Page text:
Issue 9 / 18 March 2013

NOW is the moment for a nationally coordinated system for data collection and surveillance of antibiotic resistance to do the most good in the fight against multiresistant bacteria in Australia, says a leading infectious diseases physician.

Dr Helen Van Gessel, regional medical director for the Great Southern region, WA Country Health Service, said antimicrobial stewardship programs, now mandated as part of the accreditation process for Australian hospitals, were also important, but the challenge was how to put them in place across all health settings.

Dr Van Gessel was commenting on research published in the latest MJA which assessed the effectiveness of an antimicrobial stewardship program at the Alfred Hospital in Melbourne. (1)

The observational study conducted in the tertiary referral hospital compared the rate of use of antimicrobials over a 30-month period before the antimicrobial stewardship program was introduced with an 18-month period after it was established.

Antimicrobial consumption quantities were converted into defined daily doses per 1000 occupied bed-days. The authors wrote that there was an immediate 17% reduction in broad-spectrum antimicrobial use in the intensive care unit (ICU) and a 10% reduction outside the ICU.

“However, the effect of the intervention reduced over time”, they wrote.

The stewardship program provided online approval to use restricted antimicrobials for preapproved indications included in national or local consensus guidelines. Short-term approval could be granted for other non-standard indications specified by a clinician. Pharmacists alerted the antimicrobial stewardship team if unauthorised antimicrobial use exceeded 24 hours.

Dr Van Gessel said that while large, tertiary hospitals could fund full-time infectious diseases pharmacists — one of the requirements for a successful stewardship program in that setting — secondary hospitals, rural centres and smaller clinics have no such funding.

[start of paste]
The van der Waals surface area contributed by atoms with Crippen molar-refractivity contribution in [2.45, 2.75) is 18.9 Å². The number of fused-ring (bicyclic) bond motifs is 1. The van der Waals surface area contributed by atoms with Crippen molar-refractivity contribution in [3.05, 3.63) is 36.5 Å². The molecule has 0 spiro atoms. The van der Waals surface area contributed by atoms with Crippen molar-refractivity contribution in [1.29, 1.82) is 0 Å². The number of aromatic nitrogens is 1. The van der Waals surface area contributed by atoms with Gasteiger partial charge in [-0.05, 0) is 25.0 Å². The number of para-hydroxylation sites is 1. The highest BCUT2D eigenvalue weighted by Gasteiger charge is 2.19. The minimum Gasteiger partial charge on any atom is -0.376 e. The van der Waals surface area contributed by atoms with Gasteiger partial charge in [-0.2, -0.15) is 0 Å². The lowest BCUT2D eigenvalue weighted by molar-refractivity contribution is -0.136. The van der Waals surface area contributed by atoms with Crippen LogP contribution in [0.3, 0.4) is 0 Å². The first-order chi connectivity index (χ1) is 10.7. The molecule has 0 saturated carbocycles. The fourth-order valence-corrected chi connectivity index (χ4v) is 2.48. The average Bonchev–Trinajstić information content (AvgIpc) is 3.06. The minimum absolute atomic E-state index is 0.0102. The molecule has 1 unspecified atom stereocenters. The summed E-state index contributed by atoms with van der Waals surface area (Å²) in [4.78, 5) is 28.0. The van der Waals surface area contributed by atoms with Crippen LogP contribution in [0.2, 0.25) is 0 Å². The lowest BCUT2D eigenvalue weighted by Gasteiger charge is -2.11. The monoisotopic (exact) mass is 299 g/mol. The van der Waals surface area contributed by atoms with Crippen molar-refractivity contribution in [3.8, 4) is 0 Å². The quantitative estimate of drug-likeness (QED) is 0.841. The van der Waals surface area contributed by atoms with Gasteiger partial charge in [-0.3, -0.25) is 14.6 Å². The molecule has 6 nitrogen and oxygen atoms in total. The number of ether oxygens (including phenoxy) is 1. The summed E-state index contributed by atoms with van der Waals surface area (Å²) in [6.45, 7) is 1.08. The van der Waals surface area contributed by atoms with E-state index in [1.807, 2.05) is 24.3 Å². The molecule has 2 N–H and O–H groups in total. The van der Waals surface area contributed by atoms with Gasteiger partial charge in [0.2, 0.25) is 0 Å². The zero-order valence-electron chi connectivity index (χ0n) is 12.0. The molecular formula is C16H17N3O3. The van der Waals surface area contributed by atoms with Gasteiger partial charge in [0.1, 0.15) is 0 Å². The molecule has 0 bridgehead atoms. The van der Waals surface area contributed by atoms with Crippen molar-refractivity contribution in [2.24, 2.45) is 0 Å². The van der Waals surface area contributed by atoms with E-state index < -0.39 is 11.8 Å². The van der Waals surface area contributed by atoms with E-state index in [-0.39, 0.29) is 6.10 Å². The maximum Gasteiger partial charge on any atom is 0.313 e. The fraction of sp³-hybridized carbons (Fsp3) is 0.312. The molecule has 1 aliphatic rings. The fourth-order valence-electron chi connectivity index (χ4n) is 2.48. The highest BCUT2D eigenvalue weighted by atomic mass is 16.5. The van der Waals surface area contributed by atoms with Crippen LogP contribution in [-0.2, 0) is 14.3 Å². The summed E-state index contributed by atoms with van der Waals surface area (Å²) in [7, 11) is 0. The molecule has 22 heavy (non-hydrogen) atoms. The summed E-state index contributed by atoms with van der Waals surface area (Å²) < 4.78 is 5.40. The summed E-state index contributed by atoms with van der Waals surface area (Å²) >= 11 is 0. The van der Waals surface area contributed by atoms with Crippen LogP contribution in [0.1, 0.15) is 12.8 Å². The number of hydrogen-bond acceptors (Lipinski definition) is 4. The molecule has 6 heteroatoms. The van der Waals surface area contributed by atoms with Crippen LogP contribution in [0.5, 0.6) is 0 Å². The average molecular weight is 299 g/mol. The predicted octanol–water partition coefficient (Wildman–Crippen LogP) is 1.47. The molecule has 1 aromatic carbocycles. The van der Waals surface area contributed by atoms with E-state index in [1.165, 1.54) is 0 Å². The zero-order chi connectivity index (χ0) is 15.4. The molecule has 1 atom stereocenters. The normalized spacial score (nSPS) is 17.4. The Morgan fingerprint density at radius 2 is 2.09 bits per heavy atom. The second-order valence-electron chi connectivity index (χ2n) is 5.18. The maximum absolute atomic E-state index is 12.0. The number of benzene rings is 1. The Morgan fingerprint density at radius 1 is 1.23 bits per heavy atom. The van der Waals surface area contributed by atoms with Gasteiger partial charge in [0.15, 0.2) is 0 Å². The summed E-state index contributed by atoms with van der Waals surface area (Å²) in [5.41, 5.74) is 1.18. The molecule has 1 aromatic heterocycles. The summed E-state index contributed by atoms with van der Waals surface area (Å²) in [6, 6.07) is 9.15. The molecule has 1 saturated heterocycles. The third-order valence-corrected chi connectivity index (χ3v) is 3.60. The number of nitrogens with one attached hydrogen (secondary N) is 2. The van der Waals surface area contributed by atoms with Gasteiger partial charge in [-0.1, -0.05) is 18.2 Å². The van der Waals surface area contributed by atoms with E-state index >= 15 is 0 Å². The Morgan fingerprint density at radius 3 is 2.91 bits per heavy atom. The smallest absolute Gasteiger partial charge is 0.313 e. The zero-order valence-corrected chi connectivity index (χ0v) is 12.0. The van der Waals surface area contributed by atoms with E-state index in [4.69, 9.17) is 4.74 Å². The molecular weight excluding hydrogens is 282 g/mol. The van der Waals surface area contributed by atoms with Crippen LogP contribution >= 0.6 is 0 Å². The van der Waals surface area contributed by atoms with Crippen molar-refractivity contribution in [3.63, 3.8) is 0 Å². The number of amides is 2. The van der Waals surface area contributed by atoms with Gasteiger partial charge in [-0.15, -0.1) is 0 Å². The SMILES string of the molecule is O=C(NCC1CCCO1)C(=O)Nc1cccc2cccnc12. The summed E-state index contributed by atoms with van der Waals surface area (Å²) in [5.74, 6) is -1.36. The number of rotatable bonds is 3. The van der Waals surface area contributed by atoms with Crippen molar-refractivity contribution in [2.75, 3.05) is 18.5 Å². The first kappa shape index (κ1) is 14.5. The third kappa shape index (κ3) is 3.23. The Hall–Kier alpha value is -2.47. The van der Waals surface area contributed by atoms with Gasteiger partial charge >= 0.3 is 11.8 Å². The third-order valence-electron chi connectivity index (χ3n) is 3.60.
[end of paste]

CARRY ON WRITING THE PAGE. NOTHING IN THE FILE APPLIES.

“There is a lot of work being done around what a stewardship program looks like.  The accreditation process supports program customisation but there are some interesting challenges ahead, particularly for those of us working in smaller hospitals”, she said.

“But then, if it was easy, we’d all be doing it already.”

Dr Van Gessel said perhaps the most critical challenge was the establishment of a national surveillance and data collection system which could monitor rates of resistance and share data across states and settings.

“In Australia right now, because we have a relatively low incidence of antibiotic resistance, we have a good opportunity to be looking at very active surveillance and control measures”, she said.

“Prevention and control work best when you do them early.”

Dr Van Gessel said that in WA several years ago there was a small increase in rates of methicillin-resistant Staphylococcus aureus (MRSA) infection and a couple of individuals had decided to do everything they could to stop it.

“Some people thought they were over the top but now WA hospitals report consistently low rates of health care-associated MRSA infections, much lower than the other states and other countries”, she said.

Dr David Speers, an infectious diseases physician and infection control officer at Sir Charles Gairdner Hospital in Perth, said another problem in the battle against antibiotic resistance was falling prices as drugs came off patent, which had negated a large part of the business case for stewardship programs.

“One of the arguments for stewardship programs was that using less antibiotics would reduce costs, but now the bottom has fallen out of that argument”, Dr Speers told MJA InSight.